President Donald Trump greeted news of a robust January jobs report Friday with his signature blend of gusto, self-promotion and promises of good times yet to come.
“Great spirit in the country right now,” Trump said of the 227,000 jobs gained last month.
Flanked by leading CEOs who met with him at the White House, Trump suggested that his November election victory had lifted America’s morale — and had emboldened many employers to step up hiring. His celebratory response to January’s strong job gain contrasted with the restraint typical of Barack Obama, who tended to mention the millions of Americans still searching for work in any given month.
“I think it’s going to continue, big league,” Trump said of last month’s job growth.
The president has yet to wade far into the details of policies that could shape the economy under his watch and possibly into his successor’s administration. So far, he has kept his economic proposals short on specifics while promoting their benefits.
Trump has argued that rising confidence among employers and investors in the past couple of months stems from the widespread belief that he can deliver lower taxes, fewer regulations and more good-paying jobs, even for people without a college degree or specialized training.
Few economists share the extent of his optimism. The U.S. unemployment rate — which during the campaign Trump branded a “hoax” — is already a low 4.8 percent. To most analysts, an unemployment rate that low means that so many people who want jobs already have them that eventually hiring will slow naturally — a trend that’s usually beyond the direct influence of a president.
“It’s inevitable that the pace of gains will slow because there’s almost no one left to hire to put into new jobs,” said Andrew Chamberlain, chief economist at the jobs site Glassdoor.
Trump hasn’t enjoyed the smoothest of policy roll-outs in the two weeks since his inauguration. The result has been some uncertainty about the economy and about the likelihood that he can generate his promised surge in hiring. He has pledged to add 25 million jobs over 10 years, which translates into roughly 208,000 new jobs each month.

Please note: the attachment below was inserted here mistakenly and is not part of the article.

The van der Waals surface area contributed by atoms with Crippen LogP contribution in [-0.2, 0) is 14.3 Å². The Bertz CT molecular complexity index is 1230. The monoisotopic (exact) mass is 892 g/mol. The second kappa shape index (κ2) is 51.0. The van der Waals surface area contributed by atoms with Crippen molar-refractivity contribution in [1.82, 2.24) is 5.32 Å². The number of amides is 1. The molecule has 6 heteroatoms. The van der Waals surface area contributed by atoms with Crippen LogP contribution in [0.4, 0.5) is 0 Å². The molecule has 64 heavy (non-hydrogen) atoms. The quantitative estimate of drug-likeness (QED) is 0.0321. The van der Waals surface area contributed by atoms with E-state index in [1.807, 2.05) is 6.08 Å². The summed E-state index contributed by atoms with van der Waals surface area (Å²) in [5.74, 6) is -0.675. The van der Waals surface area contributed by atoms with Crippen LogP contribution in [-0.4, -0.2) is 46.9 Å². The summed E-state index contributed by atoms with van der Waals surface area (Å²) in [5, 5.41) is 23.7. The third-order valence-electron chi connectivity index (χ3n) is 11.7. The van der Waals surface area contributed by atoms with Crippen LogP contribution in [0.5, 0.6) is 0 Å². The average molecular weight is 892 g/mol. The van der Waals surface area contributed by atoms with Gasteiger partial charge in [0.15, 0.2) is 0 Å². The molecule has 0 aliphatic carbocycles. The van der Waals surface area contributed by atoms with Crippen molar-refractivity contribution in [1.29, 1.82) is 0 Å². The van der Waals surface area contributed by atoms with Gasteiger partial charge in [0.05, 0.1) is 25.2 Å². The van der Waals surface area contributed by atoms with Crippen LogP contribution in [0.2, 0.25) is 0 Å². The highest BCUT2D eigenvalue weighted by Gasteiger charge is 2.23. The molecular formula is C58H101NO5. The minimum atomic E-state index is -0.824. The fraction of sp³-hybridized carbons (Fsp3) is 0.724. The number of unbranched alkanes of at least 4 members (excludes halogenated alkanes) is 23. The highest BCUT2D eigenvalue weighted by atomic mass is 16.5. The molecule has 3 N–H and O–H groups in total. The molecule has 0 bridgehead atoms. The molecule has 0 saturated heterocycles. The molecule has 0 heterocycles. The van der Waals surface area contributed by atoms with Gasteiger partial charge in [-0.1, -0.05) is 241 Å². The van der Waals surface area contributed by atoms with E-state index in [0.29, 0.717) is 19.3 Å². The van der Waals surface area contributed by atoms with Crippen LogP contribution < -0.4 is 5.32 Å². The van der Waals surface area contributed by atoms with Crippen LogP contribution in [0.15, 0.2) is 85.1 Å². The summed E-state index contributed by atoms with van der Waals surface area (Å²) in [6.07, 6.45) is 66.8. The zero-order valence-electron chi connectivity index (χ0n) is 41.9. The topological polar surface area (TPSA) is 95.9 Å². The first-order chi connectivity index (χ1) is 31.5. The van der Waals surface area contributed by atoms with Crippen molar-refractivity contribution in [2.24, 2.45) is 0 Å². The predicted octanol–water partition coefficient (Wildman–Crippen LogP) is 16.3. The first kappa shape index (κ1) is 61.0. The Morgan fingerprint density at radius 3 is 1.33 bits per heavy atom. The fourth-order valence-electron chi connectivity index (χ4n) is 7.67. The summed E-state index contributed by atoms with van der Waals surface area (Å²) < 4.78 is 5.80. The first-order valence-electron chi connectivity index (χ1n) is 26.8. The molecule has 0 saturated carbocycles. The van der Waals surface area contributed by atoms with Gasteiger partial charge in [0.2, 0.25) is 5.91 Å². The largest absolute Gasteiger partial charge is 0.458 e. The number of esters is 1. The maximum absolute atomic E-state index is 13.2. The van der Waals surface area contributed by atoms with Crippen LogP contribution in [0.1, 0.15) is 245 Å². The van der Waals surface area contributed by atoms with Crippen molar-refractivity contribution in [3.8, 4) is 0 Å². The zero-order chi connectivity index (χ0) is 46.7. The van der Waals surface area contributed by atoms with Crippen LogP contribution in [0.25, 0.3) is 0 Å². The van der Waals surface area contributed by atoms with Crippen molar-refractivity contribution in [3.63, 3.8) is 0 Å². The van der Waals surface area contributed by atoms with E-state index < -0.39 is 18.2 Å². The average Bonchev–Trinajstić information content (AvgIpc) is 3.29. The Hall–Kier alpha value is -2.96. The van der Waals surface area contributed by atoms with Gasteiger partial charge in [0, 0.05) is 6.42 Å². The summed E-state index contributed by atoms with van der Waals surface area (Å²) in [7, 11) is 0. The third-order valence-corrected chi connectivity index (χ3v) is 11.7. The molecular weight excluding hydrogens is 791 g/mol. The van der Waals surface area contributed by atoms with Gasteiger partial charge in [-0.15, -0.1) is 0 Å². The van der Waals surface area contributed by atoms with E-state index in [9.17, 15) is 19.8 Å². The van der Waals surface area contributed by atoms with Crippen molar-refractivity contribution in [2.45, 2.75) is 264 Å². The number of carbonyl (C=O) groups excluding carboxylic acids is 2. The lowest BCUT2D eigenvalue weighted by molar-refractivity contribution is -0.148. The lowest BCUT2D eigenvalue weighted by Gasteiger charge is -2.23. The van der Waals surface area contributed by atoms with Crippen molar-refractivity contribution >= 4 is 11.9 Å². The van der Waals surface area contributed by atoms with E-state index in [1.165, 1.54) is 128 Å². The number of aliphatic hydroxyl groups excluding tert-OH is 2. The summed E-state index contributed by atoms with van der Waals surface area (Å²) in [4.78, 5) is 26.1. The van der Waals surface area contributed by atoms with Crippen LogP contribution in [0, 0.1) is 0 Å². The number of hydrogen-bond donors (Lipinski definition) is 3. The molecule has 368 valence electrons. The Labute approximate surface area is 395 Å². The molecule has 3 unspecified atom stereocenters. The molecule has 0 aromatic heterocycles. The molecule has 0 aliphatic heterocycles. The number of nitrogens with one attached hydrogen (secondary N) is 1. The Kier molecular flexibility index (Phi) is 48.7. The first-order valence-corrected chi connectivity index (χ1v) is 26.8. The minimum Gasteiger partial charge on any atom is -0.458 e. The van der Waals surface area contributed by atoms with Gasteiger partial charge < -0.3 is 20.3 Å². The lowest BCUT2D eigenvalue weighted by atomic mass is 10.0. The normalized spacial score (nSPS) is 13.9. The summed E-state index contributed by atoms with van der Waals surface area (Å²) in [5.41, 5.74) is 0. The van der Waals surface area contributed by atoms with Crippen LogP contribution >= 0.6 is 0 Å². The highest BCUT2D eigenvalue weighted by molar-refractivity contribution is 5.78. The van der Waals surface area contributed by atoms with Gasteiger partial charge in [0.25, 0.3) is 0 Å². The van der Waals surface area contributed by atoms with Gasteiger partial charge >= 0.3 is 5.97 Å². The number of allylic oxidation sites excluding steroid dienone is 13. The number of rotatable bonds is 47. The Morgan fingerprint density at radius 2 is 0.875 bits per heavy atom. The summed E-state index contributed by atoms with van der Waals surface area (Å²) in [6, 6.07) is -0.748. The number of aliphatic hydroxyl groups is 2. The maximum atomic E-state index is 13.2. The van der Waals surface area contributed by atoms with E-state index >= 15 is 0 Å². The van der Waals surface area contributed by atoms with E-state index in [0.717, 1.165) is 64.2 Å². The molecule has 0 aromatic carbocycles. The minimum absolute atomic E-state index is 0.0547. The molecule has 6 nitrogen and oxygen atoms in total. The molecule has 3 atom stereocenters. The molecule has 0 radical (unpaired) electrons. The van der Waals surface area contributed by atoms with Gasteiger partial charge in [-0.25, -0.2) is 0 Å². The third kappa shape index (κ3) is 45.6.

Some of his perceived missteps may eventually increase skepticism about other policies. His administration’s spokesman, for example, highlighted a border tax to help U.S. manufacturing and to finance a wall along the Mexican border, only to quickly backpedal on the issue and say the tax was an option.
The president of Mexico canceled a planned visit to meet with Trump to discuss revisions to the North American Free Trade Agreement, though the two spoke by phone afterward.
Protests at airports followed the administration’s suspensions of travel from seven Muslim-majority countries, prompting statements of concern from such tech giants as Amazon, Microsoft and Uber.
One of the challenges is that governance typically depends on details and clarity, something that has eluded Trump so far.
He signed an executive order Monday to streamline regulations by requiring that agencies that adopt a new rule must also eliminate two existing rules. The executive order as written could leave agencies hesitant to cut any rules and thereby make the bureaucracy less responsive.
“The order is extremely vague, and it could easily lead to agency gridlock and regulatory uncertainty,” said Richard Revesz, director of the Institute for Policy Integrity at New York University’s School of Law.
Trump’s twists and turns on policy have created some anxiety that could spill over to later jobs reports. Many economists view the prospect of reducing the tax and regulatory burden along with more infrastructure spending — another Trump commitment — as helpful for growth. But they also see his strong-arm tactics on trade as worrisome.
“We remain highly concerned that the skirmishes with key trading partners and threats of border taxes will be self-defeating and ultimately growth inhibiting,” said Douglas Porter, chief economist at BMO Financial Group.
There is also the possibility that Trump is still formulating and fine-tuning his policies for the economy, figuring out what will pack the biggest punch based on what he is told.
Still, small business owners who met with Trump on Monday said they felt that he heard their concerns about regulations and the costs of health insurance because of the health care law known as the Affordable Care Act, among other issues. They said they saw him as empathetic and genuinely curious about their needs for growing their companies.
“He understands,” said Jackie Krick, founder and president of the Virginia-based marketing firm ECU Communications. “He wasn’t very specific about what he was going to do — it was a listening session, which I think was very good.”
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